After a wonderful week in Montpellier, France and listening to some very interesting talks it’s time to get back to the daily grind and continue our developments. Before we do, I wanted to recap on some of the activities SilverBiology was involved in.
Archive for the ‘Community’ Category
Last week was the fourth gathering for Nomina. These meetings have been created by EOL & GBIF in collaboration with BHL (Biodiverstiy Heritage Library). The goal for this meeting was to improve Taxonomic Name Recognition, discover the tools and algorithms that are currently being used and how to merge and improve what we are currently doing to make things faster and better. With over 35,000 books and more then 14 million scientific pages from the BHL it is important to provide the most accurate tools to help discover information from the past.
The workspace used for this meeting includes links to web applications, source code, shared dictionaries, test files, and other useful resources for those in need of tools and services for finding, parsing, and processing taxonomic names. http://code.google.com/p/taxon-name-processing
The meeting was very productive and as changes and improvements are made to the individual projects the overall goals will be one step closer.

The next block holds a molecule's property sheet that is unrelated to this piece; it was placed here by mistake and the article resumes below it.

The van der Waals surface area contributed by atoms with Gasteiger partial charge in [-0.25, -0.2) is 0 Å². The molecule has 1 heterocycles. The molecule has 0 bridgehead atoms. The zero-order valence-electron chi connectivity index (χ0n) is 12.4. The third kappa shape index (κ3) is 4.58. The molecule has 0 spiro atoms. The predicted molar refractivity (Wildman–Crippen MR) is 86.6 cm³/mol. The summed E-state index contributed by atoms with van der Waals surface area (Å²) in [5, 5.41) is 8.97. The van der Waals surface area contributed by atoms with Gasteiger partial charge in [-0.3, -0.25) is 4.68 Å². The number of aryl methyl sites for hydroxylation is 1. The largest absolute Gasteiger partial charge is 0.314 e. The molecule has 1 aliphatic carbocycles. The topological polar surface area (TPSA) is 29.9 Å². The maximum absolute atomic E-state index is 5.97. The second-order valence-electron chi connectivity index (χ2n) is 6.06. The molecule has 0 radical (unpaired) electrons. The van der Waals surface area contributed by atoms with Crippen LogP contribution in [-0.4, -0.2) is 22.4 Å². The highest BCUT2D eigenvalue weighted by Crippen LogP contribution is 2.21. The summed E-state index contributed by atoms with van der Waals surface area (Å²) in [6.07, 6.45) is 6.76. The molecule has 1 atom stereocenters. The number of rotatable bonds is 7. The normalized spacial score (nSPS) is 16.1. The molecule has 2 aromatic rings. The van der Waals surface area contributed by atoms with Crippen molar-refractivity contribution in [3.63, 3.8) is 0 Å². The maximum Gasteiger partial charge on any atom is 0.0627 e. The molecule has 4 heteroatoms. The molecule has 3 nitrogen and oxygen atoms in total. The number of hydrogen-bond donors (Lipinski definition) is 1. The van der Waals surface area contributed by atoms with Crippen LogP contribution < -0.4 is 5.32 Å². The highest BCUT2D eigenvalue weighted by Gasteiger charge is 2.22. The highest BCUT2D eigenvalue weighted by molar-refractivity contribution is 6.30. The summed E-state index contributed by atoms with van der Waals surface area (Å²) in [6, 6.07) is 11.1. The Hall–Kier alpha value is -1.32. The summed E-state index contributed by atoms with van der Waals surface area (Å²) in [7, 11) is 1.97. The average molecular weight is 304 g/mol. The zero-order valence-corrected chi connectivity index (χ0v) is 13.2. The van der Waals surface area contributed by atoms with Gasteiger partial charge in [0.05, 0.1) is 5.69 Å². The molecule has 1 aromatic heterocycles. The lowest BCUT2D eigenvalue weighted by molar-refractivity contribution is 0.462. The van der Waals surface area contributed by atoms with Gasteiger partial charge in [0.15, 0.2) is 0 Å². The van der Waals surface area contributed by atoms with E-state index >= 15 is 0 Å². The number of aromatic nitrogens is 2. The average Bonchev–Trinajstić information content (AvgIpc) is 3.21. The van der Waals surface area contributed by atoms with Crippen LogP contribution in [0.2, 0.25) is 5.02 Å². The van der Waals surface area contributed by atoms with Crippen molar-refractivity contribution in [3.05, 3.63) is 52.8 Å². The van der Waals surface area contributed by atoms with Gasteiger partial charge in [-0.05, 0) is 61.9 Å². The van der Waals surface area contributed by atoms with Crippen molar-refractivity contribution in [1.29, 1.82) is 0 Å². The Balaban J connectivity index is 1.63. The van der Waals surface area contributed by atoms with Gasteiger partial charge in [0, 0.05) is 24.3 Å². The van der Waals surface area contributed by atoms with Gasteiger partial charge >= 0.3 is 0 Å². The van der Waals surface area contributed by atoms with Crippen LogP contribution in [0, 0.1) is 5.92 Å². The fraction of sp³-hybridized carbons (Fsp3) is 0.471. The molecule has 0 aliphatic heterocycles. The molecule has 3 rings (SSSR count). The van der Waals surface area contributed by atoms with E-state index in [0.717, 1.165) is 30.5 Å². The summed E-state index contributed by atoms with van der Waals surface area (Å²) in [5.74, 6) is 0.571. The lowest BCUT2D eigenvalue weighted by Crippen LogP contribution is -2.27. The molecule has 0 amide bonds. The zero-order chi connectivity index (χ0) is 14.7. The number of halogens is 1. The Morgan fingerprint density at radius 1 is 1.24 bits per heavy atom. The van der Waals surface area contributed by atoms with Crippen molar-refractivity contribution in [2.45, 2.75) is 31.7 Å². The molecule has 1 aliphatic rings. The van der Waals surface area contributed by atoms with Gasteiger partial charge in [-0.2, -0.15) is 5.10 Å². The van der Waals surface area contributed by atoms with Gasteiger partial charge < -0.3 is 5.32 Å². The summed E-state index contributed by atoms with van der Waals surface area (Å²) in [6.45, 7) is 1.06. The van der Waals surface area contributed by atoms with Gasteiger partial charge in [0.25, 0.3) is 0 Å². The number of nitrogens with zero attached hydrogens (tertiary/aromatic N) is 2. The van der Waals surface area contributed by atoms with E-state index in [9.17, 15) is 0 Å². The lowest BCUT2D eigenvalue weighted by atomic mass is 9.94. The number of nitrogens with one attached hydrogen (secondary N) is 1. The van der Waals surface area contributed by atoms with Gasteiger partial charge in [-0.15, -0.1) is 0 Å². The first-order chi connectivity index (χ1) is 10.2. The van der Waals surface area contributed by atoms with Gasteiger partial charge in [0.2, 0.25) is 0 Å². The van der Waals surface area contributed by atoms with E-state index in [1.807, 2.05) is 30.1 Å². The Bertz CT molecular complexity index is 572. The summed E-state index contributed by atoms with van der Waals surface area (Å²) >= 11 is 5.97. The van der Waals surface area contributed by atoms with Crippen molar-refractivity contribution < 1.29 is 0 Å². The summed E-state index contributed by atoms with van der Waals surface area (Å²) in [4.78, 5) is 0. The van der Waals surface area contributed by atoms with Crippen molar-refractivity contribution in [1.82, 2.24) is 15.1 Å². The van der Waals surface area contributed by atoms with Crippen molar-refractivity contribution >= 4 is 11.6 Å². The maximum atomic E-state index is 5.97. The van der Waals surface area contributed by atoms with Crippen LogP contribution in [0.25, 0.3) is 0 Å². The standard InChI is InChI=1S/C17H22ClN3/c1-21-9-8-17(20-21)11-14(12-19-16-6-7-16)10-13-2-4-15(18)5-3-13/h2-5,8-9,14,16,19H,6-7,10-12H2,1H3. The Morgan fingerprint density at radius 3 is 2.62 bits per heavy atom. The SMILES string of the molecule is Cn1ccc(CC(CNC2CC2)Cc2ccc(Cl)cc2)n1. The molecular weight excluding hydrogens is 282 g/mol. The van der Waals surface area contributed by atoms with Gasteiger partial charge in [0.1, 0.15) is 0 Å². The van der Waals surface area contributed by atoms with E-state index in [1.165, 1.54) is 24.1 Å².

SilverBiology’s purpose at this meeting was to demonstrate and see how our TAXAMATCH web service can be used with fuzzy matching on scientific names that are misspelled. Our goal is to implement this with the Global Names Index (globalnames.org) and GBIF’s species checklist. These will be public web services so anyone can use to search for scientific names.
TAXAMATCH was originally developed by Tony Rees at OBIS and developed in PL/SQL. Our open source version is a PHP/MySql implementation of the algorithm with a few additional configurations. To learn more about Tony’s project and the continuation of our project just follow the links below.
If you would like to see more about the past Nomina workshops you can find them here:
Ever wanted to know where all the historical plants are stored? How about bugs, insects, spiders, butterflies, or fish? Well with the help of Biodiversity Collection Index (BCI) and their wonderful resources of information we are finally able to get a true interactive visualization of how our world is collected and where that information is housed.
Research into biodiversity relies on the use of specimens. These specimens are held in reference collections around the world. BCI is a central index to these collections. With the help of BCI’s Web Services, SilverBiology was able to use its new open source web tool SilverMapper to easily map the location of these collections.
This data source is directly based on the data from the Biodiversity Collection Index (BCI) and all geospatial data is estimated on Google Maps reverse geocoding service to establish a latitude and longitude.
Why did we do this?
We wanted to show a real world example of our new program SilverMapper and at the same time provide something useful for the community. Comments and suggestions are welcome. I would also like to thank Roger Hyam for all his hard work over at the Royal Botanic Garden in Edinburgh for really bringing the Biodiversity Collection Index together. I hope this little demonstration will encourage collection managers to update their information with the exact latitude and longitude position at BCI to help provide the precise location of where people can find their collection.